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Tide shifting on pro-gun beliefs
Newtown tragedy prompts lawmakers to reconsider stances
Question of the Day
Tucson. Aurora. Virginia Tech. The names have become synonymous with shooting tragedies, and each sparked new debate over gun laws, though little action resulting.
But Newtown is shaping up to be different.
Last month's shooting rampage at a Connecticut elementary school has prompted a slew of pro-gun legislators to question their beliefs and prodded the White House to appoint a task force, headed by the vice president, to deliver a broad strategy to curb gun violence.
On the second anniversary of the Tucson, Ariz., shootings Tuesday, former Rep. Gabrielle Giffords and her husband, former astronaut Mark Kelly, announced they were launching the Americans for Responsible Solutions PAC, an advocacy group to combat gun violence. In addition to Tucson, the two used Newtown, where 26 people, including 20 young children, were shot to death at Sandy Hook Elementary School, as an impetus.
"Our response to the Newtown massacre must consist of more than regret, sorrow and condolence," the two wrote in a USA Today op-ed. "The children of Sandy Hook Elementary School and all victims of gun violence deserve fellow citizens and leaders who have the will to prevent gun violence in the future."
Rep. Ron Barber, Ms. Giffords' former chief of staff who won her seat in Congress, organized a mental-health task force and a fund for mental illness after he was wounded two years ago in Tucson. Still, he also pointed to Newtown on Tuesday even as he recalled the events that nearly claimed his life.
"I am a strong supporter of the Second Amendment. I believe in the right to bear arms, and the Supreme Court has upheld it," the Arizona Democrat said on MSNBC. "But the kind of firepower that killed 20 little ones in Connecticut, we have to do something about that."
Some lawmakers said it was wrong to use the Sandy Hook shooting to push for gun controls, while others said they'd wait to see what recommendations come from Vice President Joseph R. Biden's task force — though Senate Minority Leader Mitch McConnell said Congress' schedule is already booked in the near future.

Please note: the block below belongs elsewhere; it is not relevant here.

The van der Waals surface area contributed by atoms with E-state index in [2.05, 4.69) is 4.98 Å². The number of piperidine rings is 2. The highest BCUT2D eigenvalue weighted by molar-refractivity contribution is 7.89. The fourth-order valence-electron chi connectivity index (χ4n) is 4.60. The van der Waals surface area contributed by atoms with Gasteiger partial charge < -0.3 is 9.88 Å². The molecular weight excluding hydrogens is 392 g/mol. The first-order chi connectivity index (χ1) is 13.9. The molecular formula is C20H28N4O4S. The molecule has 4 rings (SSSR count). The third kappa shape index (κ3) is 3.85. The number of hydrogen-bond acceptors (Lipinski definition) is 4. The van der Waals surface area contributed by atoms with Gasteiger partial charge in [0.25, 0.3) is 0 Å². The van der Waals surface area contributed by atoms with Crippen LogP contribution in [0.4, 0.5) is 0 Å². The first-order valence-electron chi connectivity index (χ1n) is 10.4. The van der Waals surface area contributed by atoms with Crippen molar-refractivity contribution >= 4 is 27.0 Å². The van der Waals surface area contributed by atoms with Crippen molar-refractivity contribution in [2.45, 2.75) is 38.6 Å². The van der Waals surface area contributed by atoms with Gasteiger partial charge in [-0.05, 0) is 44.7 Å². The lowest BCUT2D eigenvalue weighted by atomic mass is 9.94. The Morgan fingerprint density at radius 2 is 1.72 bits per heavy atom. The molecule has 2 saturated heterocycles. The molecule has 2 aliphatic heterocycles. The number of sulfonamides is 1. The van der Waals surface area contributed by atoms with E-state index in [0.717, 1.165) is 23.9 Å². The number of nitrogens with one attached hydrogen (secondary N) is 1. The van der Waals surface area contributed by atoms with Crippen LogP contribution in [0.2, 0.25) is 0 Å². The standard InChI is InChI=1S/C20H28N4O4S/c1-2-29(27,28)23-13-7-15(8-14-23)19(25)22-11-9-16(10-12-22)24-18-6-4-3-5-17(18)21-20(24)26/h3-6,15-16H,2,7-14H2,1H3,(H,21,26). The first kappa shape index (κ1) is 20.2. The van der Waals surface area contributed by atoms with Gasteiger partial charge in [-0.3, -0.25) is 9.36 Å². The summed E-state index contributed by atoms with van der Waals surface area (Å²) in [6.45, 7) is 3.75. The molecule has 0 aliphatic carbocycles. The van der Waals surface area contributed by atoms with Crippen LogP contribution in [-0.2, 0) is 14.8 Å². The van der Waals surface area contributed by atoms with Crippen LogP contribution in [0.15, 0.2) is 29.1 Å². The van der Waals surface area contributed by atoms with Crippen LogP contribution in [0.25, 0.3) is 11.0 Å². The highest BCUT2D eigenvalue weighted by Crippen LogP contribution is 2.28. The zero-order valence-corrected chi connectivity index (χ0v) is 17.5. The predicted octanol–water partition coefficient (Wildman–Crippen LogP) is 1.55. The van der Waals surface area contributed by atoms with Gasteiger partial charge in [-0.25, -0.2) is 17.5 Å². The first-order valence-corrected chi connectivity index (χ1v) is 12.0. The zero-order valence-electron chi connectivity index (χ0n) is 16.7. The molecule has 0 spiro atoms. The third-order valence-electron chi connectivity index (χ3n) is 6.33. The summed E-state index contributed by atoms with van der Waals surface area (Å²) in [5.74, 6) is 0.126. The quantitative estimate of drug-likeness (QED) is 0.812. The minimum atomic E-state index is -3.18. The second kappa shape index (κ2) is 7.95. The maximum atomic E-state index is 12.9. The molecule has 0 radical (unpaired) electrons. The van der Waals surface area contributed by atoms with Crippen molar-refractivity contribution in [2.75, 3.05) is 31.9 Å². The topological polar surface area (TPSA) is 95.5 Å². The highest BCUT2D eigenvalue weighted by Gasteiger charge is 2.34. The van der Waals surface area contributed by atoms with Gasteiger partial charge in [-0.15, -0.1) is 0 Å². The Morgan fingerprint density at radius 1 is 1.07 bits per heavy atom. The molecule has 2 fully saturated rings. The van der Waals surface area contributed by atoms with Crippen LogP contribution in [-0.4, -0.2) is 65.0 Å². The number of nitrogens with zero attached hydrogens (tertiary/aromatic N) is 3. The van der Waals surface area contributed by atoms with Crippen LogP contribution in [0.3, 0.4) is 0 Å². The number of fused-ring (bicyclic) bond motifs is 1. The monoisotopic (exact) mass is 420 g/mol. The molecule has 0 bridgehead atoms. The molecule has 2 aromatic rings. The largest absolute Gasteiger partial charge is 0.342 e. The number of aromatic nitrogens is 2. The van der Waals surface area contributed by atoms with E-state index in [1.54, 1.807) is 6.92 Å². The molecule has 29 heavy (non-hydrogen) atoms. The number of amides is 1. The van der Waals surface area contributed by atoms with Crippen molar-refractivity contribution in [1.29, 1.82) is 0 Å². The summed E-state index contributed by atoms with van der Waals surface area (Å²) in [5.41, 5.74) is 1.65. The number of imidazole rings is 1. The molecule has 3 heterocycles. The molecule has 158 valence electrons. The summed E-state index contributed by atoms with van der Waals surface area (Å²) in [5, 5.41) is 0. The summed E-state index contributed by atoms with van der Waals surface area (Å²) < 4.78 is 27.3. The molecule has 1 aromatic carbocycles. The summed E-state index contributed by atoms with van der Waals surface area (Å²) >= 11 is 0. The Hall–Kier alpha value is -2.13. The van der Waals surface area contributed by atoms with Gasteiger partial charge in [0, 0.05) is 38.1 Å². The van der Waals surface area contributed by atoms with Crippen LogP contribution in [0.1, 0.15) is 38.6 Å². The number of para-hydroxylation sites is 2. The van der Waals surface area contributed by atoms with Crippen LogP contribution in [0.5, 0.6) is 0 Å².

"I think what we need to first is see what the vice president's group comes up with, what their recommendations are," the Kentucky Republican said this weekend on NBC's "Meet the Press." "There will be plenty of time to take a look at their recommendations once they come forward. What's going to dominate Washington for the next three months here is going to be spending and debt."
Indeed, Congress will be faced with major decisions on automatic spending cuts, the country's debt ceiling, and new spending to keep the government running. Mr. Obama's Cabinet nominees for his second term will also have to clear the Senate.
The White House argued Tuesday that it's incumbent on lawmakers to handle multiple issues at once.
"We can't, either here or in Congress, simply say, you know, there's too much to be done, so we're not going to press forward," White House press secretary Jay Carney said.
Mr. Biden is meeting this week with gun violence prevention and gun rights organizations, including the National Rifle Association, as well as members of the video game and entertainment industries to discuss violence in the media.
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About the Author
David Sherfinski covers politics for The Washington Times. He can be reached at email@example.com.
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